Your body will change shape instantly the moment you put on a proper corset training corset and tighten the laces. This is because the corset will displace the fat around your middle and hold your body in the shape of the constructed garment, so you can literally design your own body shape. However your body will return to its natural state once you take off the corset. Yes its a shame it can’t just stay put.
So what, if any are the permanent effects that can be achieved with a corset and how long do they take to make permanent?
The only permanent change you can make to your body using corset training is to the lower ribs, which will compress over time to follow the shape of your corset. For this you’ll need a conical corset rather than one with an hour glass shape as these types leave room for the ribcage. Click here for more details on corset training shapes. The above and below pictures are a little extreme as they are copies from historic drawings, but it gives you an idea of the corset training before and after effects. The bottom floating ribs are easily reshaped as they’re not attached at the front. But it will still take a good 6 months to make a significant difference.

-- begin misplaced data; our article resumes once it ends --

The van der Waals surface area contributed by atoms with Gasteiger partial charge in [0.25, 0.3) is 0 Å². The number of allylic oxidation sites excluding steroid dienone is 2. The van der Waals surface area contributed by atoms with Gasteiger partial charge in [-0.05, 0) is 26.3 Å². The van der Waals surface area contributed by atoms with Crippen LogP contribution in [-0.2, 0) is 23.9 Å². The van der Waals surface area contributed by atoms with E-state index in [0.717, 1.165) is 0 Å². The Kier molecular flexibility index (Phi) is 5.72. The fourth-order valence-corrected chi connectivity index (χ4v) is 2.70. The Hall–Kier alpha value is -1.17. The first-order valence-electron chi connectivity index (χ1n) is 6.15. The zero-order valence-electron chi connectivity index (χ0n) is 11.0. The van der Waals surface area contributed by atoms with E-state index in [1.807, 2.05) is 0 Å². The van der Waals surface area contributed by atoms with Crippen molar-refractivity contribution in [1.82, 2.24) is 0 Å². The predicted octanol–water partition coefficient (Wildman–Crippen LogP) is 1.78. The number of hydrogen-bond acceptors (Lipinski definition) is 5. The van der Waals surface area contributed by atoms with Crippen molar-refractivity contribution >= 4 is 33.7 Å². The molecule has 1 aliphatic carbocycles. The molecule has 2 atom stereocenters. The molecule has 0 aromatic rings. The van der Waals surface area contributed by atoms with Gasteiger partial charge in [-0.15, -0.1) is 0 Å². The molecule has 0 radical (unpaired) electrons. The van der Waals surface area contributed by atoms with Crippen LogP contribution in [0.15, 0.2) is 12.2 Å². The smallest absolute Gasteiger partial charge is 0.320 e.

If you plan on tight lacing to the extreme, your internal organs will be affected. The corset will restrict your waist, causing your organs to shift. This does place added pressure on your organs but this is similar to the pressure a woman’s body goes through during pregnancy. The female body is designed to take the added pressure and organ movement but if you plan on undertaking extreme tight lacing you should do so under your doctors supervision.